“If economic catastrophe does come, will it be a time that draws Christians together to share every resource we have, or will it drive us apart to hide in our own basements or mountain retreats, guarding at gunpoint our private stores from others? If we faithfully use our assets for his kingdom now, rather than hoarding them, can't we trust our faithful God to provide for us then?”
Randy Alcorn, Money, Possessions and Eternity
“Christians are God's delivery people, through whom he does his giving to a needy world. We are conduits of God's grace to others. Our eternal investment portfolio should be full of the most strategic kingdom-building projects to which we can disburse God's funds.”
Randy Alcorn, Money, Possessions and Eternity
“To turn the tide of materialism in the Christian community, we desperately need bold models of kingdom-centered living. Despite our need to do it in a way that doesn't glorify people, we must hear each other's stories about giving or else our people will not learn to give.”
Randy Alcorn, Money, Possessions and Eternity
“Wealth is a relational barrier. It keeps us from having open relationships.”
Randy Alcorn, Money, Possessions and Eternity
“Why ask for your daily bread when you own the bakery?”
Randy Alcorn, Money, Possessions and Eternity
“I feel like a child who has found a wonderful trail in the woods. Countless others have gone before and blazed the trail, but to the child it's as new and fresh as if it had never been walked before. The child is invariably anxious for others to join in the great adventure. It's something that can only be understood by actual experience. Those who've begun the journey, and certainly those who've gone further than I, will readily understand what I am saying.”
Randy Alcorn, Money, Possessions and Eternity
“Some take pains to be biblical, but many [Christian financial teachers, writers, investment counselors, and seminar leaders] simply parrot their secular colleagues. Other than beginning and ending with prayer, mentioning Christ, and sprinkling in some Bible verses, there's no fundamental difference. They reinforce people's materialist attitudes and lifestyles. They suggest a variety of profitable plans in which people can spend or stockpile the bulk of their resources. In short, to borrow a term from Jesus, some Christian financial experts are helping people to be the most successful 'rich fools' they can be.”
Randy Alcorn, Money, Possessions and Eternity
“If we can keep ourselves from interfering with the natural laws of life, mistakes can be our child's finest teachers.”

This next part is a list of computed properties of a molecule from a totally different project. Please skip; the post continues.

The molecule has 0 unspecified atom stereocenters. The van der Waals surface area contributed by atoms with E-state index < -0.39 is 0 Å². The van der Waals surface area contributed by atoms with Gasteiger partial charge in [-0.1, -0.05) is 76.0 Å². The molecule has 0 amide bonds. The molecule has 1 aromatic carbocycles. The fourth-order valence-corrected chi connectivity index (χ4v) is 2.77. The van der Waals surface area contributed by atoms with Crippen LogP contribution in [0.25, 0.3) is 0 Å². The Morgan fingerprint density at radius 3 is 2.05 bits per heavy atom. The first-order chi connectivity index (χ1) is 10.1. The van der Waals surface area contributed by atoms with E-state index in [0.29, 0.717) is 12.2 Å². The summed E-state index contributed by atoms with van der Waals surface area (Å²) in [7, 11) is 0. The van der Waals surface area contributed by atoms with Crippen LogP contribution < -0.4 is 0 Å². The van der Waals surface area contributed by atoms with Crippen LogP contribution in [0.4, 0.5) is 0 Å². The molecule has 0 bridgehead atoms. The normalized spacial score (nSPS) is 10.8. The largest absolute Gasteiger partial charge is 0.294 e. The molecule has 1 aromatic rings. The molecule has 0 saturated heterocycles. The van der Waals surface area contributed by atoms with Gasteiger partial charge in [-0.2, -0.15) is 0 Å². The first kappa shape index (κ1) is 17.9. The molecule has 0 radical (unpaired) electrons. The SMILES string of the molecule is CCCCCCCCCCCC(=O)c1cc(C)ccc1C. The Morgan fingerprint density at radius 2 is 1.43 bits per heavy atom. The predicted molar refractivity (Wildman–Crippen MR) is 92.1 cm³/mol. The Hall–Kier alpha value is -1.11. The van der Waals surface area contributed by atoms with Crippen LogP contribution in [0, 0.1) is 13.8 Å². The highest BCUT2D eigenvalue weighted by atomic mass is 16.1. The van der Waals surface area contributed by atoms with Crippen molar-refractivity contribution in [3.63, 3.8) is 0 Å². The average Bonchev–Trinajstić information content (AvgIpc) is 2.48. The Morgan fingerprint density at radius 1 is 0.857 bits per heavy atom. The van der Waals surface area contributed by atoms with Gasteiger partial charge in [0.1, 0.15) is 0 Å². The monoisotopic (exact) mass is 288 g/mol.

Randy Alcorn, Money, Possessions and Eternity
“A Greek philosopher said, 'All men think it is only the other man who is mortal'. The way we scurry about accumulating things is testimony to our unspoken doctrine that we are exceptions to the law of death. The events of September 11, 2001, were a shocking reminder to millions of Americans of something we should have already understood - our mortality.”
Randy Alcorn, Money, Possessions and Eternity
tags: death
“Given our abundance, the burden of proof should always be on keeping, not giving. Why would you not give? We err by beginning with the assumption that we should keep or spend the money God entrusts to us. Giving should be the default choice. Unless there is a compelling reason to spend it or keep it, we should give it.”
Randy Alcorn, Money, Possessions and Eternity
“It's curious that the Church has become the most tightfisted at the very time in history when God has provided most generously. There's considerable talk about the end of the age, and many people seem to believe that Christ will return in their lifetime. But why is it that expecting Christ's return hasn't radically influenced our giving? Why is it that people who believe in the soon return of Christ are so quick to build their own financial empires--which prophecy tells us will perish--and so slow to build God's kingdom?”
Randy Alcorn, Money, Possessions and Eternity
“Shouldn't we just admit the obvious--that the New Testament call to discipleship, compassion, and giving leaves no room for the way many of us are thinking and living? Is it time to get beyond the theoretical stance of 'I'd be willing to give up anything if God asked me to,' and start actually giving up things in order to do what He's commanded us?”
Randy Alcorn, Money, Possessions and Eternity
“Giving up everything must mean giving over everything to kingdom purposes, surrendering everything to further the one central cause, loosening our grip on everything. For some of us, this may mean ridding ourselves of most of our possessions. But for all of us it should mean dedicating everything we retain to further the kingdom. (For true disciples, however, it cannot mean hoarding or using kingdom assets self-indulgently.)”
Randy Alcorn, Money, Possessions and Eternity
“God created us to love people and use things, but materialists love things and use people.”
Randy Alcorn, Money, Possessions, and Eternity